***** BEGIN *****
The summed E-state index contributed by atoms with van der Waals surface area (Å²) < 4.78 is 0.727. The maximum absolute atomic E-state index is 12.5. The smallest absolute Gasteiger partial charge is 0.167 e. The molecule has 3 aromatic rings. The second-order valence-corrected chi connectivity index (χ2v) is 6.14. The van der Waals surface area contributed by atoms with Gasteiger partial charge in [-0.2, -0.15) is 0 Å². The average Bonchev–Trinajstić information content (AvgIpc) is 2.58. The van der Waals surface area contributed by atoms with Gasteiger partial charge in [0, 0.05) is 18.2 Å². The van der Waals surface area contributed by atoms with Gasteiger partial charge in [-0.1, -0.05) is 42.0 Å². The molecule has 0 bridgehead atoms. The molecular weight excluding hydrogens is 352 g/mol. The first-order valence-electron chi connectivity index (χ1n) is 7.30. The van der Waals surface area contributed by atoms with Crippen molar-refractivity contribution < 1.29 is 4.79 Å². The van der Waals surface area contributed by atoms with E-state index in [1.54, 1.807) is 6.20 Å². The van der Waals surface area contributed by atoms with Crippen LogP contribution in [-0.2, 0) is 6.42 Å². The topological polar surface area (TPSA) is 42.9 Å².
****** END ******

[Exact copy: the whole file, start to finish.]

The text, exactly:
The summed E-state index contributed by atoms with van der Waals surface area (Å²) < 4.78 is 0.727. The maximum absolute atomic E-state index is 12.5. The smallest absolute Gasteiger partial charge is 0.167 e. The molecule has 3 aromatic rings. The second-order valence-corrected chi connectivity index (χ2v) is 6.14. The van der Waals surface area contributed by atoms with Gasteiger partial charge in [-0.2, -0.15) is 0 Å². The average Bonchev–Trinajstić information content (AvgIpc) is 2.58. The van der Waals surface area contributed by atoms with Gasteiger partial charge in [0, 0.05) is 18.2 Å². The van der Waals surface area contributed by atoms with Gasteiger partial charge in [-0.1, -0.05) is 42.0 Å². The molecule has 0 bridgehead atoms. The molecular weight excluding hydrogens is 352 g/mol. The first-order valence-electron chi connectivity index (χ1n) is 7.30. The van der Waals surface area contributed by atoms with Crippen molar-refractivity contribution < 1.29 is 4.79 Å². The van der Waals surface area contributed by atoms with E-state index in [1.54, 1.807) is 6.20 Å². The van der Waals surface area contributed by atoms with Crippen LogP contribution in [-0.2, 0) is 6.42 Å². The topological polar surface area (TPSA) is 42.9 Å².